So, the situation is this. You write a software component doing imperative tasks in Haskell. You need monads M1, M2 and M3. You thus define your monad bundle M1M2M3 which you use in all your code.

Someone else writes a software comoponent C2 and uses a monad bundle M4M5.

Now what if I want to write a component using C1 and C2? I just define my functions in the monad bundle M1M2M3M4M5, silly! In the end, I might very well have more monad definitions than code.

I do not like mandatory type annotations. Type inference is a great technology and it is very well worth the price of restricted or inexistant overloading. Modules and functors are also very great, and those, understandably, require explicit annotations. In Ocaml, you can often start writing whatever you want with little to no type declarations (and the declarations you use are usually for defining records or sum types); when your program grows, you start isolating parts inside modules; later, those modules get their own file and might transform into a functor or two. In Haskell, you have to start in the correct monad if you plan on doing any I/O (and you do). Ocaml's "implicit" monad is the same monad the overwhelming majority of programs live in: the imperative monad with exceptions. This includes C programs and your operating system. Types are implicitly lifted to this monad. This means that you do not have to worry about monads and that you just write your code, getting all the benefits of a FP language with static typing and type inference. If you want to add a printf there, or a network connection here, you can. So your functions are unpure, but programmers are not priests of type theology. They want to do dirty things, like connecting to sockets or mutating array entries while waiting for external world events.

Programmers might one day accept to do all these actions under the hood of a combination of monads, but only if monadic types do not creep too much in their code and, of course, if the resulting programs are sufficiently fast. This is not the case today with Haskell and this is why I will stick to ML.

Kernel crashes...

I've got two kernel Oopses (attempt to dereference null pointer). This is very annoying. It could be bad memory or overheating, but I think it is just a buggy driver, possibly the graphics or the WiFi driver. I really don't want to go into the whole mess of recompiling your own kernel but then... BTW I bought a 8Gb SD HD card and I can't read it with my old USB driver. I think I'll just back up the whole image and do a network install of eeeubuntu thru TFTP.


Developing on the Eee

We have been visiting some family and thus have been away from home for one day. I of course took my Eee and, fortunately, a welcoming RJ45 socket allowed me to promptly connect to the matrix through my little black terminal.

I thus debugged some Ocaml code using a remote Vim via SSH. The experience was not very pleasing, the main reason being the Eee's keyboard, while great for typing a blog like this, is annoying for development work, because programming, involving the use of many special characters, requires frequent depression of the shift and control keys and of the cursor keys. Unfortunately, the right shift key is single-width and is located right next to the cursor up key. Hence, I am constantly pressing cursor up instead of shift, which gets very annoying especially in Vim. I don't know if I'll get used to it. One solution might be to swap cursor up and shift right. However I didn't manage to get my old Xmodmap scripts working; apparently Xmodmap is deprecated and you have to use that thing called Xkb now. The problem is that Xkb is extremely complex and could be called an "international keyboard mapping meta-description framework environment".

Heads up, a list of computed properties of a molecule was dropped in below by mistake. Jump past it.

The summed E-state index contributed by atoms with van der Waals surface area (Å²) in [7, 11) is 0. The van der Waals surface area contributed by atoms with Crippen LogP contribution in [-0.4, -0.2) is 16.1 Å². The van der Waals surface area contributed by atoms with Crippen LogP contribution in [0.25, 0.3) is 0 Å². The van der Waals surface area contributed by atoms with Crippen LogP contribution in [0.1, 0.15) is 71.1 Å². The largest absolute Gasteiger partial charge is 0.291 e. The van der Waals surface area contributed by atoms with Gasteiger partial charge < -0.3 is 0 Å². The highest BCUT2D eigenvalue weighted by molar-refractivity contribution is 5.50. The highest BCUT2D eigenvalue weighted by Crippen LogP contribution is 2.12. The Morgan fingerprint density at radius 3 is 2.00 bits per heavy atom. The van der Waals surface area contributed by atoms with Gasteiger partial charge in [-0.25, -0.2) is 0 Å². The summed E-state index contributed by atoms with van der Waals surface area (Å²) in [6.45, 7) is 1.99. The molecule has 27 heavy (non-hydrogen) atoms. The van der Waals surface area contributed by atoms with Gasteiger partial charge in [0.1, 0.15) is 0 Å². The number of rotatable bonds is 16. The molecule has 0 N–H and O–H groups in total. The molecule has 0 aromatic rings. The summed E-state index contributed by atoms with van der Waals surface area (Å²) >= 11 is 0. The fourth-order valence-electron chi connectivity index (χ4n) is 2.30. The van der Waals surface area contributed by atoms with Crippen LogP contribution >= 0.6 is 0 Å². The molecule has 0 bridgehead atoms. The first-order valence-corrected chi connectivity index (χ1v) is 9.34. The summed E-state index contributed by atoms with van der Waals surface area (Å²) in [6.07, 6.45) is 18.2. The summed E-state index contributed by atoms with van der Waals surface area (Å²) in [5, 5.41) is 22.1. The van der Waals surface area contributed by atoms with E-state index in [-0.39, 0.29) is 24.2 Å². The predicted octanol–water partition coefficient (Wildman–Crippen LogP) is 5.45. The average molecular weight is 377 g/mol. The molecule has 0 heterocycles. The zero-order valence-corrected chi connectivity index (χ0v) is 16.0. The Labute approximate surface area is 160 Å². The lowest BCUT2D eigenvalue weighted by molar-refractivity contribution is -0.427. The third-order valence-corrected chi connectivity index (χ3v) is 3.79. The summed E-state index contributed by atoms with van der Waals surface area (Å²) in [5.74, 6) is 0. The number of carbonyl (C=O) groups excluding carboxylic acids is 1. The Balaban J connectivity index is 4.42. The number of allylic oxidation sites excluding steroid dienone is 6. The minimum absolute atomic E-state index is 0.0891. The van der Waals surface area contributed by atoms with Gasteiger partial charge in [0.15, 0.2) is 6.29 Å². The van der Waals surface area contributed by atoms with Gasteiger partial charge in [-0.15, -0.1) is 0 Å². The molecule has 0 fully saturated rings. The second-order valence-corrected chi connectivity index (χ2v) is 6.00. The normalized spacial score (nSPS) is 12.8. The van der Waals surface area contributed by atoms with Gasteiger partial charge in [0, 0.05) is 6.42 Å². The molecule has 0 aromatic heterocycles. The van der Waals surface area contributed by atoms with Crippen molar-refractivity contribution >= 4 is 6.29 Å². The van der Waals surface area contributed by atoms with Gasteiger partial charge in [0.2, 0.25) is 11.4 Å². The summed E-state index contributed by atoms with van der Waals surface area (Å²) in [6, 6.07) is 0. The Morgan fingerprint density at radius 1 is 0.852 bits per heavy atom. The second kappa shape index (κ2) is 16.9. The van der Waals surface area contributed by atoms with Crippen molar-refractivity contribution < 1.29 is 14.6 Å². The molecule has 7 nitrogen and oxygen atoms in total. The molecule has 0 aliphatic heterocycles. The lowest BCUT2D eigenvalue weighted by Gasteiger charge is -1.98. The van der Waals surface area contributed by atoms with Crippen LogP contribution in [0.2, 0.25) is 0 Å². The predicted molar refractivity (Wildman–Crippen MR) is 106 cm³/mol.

Anyway, I ended adding some Xandros repositories and was able to get gcc, gvim, mercurial and other goodies. I also compiled Ocaml from the CVS. The Eee is indeed slower than my home desktop, a 2.4 GHz PIV, and slower than my work desktop, a dual-core 64-bit machine, but it remains perfectly acceptable. I'd say that today, most computers run at the same speed. Having an ultra-fast solid-state disk certainly helps too.

As you may recall, I had disconnected the fan, resulting in a perfectly silent machine. It works quite well and doesn't get any appreciably hotter than what it got with the fan connected. I hope it won't shorten its life. It's a real pleasure and maybe I'll use it at home, connecting it to a bigger screen, a bigger keyboard and a mouse, turning it into a silent workstation.


Of Wikipedia and pigs

From perusing the forums at Wikipediareview, it just came to my attention that Wikipedians actually debated if the list of pigs over 1000 pounds should be merged with the list of pigs. Note that these are not about zoologic classification of animals. No, these are about, well, "notable" pigs. In the wikiworld, "notable" means, well, "notable". It is an irreducible concept. If you don't understand what notable is, you don't get Wikipedia.